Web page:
While the invention has been described by reference to a preferred embodiment selected for purposes of illustration, it should be obvious that numerous modifications of the inventive concepts disclosed could be made within the spirit and scope of the disclosure. Accordingly, the invention is intended to be limited only by the language of the following claims.
We claim l. A pressure relief and automatic dram valve for use in an engine cooling system to control the level and pressure of the coolant, said valve comprising:
a valve body,
a valve element reciprocably movable in said body between open and closed positions,
first biasing means urging said valve element in a closing direction and yieldable to permit said valve to be opened in response to a predetermined pressure of fluid acting against said valve element,
actuating means connectable with said valve element to move it in an opening direction, said valve element and said actuating means being arranged for limited relative movement to permit opening movement of said valve element without a corresponding movement of said actuating means, and
second biasing means yieldably acting on said actuating means and urging it in a valve opening direction so as to cause said actuating means to open said valve irrespective of the action of said first biasing means, said actuating means being responsive to a secondary fluid pressure to move said actuating means in a valve closing direction against the force of said second biasing means and thereby permit closing of said valve by said first biasing means.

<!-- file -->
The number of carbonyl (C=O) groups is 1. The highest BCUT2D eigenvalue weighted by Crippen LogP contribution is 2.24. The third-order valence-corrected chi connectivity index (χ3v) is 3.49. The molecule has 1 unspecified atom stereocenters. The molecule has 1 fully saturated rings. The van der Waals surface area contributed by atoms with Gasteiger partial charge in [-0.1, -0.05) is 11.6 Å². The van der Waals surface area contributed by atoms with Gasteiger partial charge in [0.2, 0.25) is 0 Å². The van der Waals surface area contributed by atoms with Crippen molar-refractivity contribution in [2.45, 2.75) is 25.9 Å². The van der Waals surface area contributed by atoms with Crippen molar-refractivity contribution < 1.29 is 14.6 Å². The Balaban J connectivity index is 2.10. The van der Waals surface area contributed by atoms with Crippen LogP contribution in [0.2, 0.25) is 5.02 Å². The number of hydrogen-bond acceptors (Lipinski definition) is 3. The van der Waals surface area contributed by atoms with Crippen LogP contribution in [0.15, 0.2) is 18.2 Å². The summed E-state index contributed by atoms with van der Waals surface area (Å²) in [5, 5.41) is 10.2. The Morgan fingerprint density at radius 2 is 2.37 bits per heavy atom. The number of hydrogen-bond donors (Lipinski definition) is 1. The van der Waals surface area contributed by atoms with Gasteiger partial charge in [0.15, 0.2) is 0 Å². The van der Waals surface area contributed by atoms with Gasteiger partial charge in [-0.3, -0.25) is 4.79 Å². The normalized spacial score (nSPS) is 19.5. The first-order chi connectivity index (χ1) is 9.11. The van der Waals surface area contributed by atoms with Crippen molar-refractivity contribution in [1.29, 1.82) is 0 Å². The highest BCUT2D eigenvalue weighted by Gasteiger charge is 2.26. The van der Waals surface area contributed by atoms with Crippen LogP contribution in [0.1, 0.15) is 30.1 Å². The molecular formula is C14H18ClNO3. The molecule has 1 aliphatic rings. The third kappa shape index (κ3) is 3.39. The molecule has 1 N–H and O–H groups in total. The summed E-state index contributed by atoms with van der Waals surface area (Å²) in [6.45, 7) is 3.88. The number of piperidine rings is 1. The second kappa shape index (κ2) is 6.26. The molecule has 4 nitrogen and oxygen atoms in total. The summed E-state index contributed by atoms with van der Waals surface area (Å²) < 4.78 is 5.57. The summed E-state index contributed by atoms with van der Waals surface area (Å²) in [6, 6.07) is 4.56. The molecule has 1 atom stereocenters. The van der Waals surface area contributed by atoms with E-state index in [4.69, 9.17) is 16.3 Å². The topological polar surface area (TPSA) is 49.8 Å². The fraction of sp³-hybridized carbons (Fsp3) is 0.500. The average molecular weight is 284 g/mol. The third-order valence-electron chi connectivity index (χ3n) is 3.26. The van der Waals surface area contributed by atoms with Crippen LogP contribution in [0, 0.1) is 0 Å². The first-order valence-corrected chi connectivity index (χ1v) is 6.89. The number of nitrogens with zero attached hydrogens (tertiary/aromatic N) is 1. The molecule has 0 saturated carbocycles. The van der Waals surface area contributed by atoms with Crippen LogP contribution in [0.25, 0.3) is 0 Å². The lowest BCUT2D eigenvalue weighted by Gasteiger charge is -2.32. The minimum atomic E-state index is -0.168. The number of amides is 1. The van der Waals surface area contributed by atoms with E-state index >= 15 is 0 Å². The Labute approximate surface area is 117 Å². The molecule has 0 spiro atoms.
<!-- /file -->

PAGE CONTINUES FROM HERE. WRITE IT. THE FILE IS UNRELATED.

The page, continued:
2. A pressure relief and drain valve for use in an engine cooling system to control the level and pressure of the engine coolant, said valve comprising:
a valve body,
a valve element reciprocably movable in said body between open and closed positions,
a first spring urging said valve element in a closing direction and yieldable to permit the valve to be opened by excessive coolant pressure acting on the valve element,
an actuator connectable with said valve element and adapted to move it in an opening direction, aid valve element and said actuator being arranged for limited relative movement to permit opening movement of said valve element without a corresponding movement of said actuator,
a second spring acting on said actuator and urging it in a valve opening direction so as to cause said actuator to open said valve irrespective of the action of said first spring,
said actuator including a hydraulic piston responsive to fluid pressure from a second source to overcome the force of said second spring and move said actuator in a valve closing direction to thereby permit the closing of said valve by said first spring, and
a manual actuator in said body and actuable to open said valve against the force of said first spring.
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|U.S. Classification||137/522, 251/63.6, 251/83, 137/529|
|International Classification||F01P11/20, F01P11/14|